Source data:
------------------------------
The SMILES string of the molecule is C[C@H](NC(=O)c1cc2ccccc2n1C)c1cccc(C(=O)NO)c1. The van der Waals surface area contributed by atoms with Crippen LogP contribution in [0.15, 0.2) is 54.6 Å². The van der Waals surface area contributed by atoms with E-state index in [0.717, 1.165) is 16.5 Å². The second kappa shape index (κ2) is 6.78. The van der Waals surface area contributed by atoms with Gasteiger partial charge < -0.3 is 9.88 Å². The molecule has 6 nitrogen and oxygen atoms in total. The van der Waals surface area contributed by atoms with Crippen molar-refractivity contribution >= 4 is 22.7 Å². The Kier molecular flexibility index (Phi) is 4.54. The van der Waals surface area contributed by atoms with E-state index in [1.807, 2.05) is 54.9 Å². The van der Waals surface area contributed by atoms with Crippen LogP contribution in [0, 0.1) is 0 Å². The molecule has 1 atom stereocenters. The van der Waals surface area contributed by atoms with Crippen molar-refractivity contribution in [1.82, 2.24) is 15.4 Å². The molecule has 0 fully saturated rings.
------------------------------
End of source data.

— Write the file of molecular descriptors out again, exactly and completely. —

The SMILES string of the molecule is C[C@H](NC(=O)c1cc2ccccc2n1C)c1cccc(C(=O)NO)c1. The van der Waals surface area contributed by atoms with Crippen LogP contribution in [0.15, 0.2) is 54.6 Å². The van der Waals surface area contributed by atoms with E-state index in [0.717, 1.165) is 16.5 Å². The second kappa shape index (κ2) is 6.78. The van der Waals surface area contributed by atoms with Gasteiger partial charge < -0.3 is 9.88 Å². The molecule has 6 nitrogen and oxygen atoms in total. The van der Waals surface area contributed by atoms with Crippen molar-refractivity contribution >= 4 is 22.7 Å². The Kier molecular flexibility index (Phi) is 4.54. The van der Waals surface area contributed by atoms with E-state index in [1.807, 2.05) is 54.9 Å². The van der Waals surface area contributed by atoms with Crippen LogP contribution in [0, 0.1) is 0 Å². The molecule has 1 atom stereocenters. The van der Waals surface area contributed by atoms with Crippen molar-refractivity contribution in [1.82, 2.24) is 15.4 Å². The molecule has 0 fully saturated rings.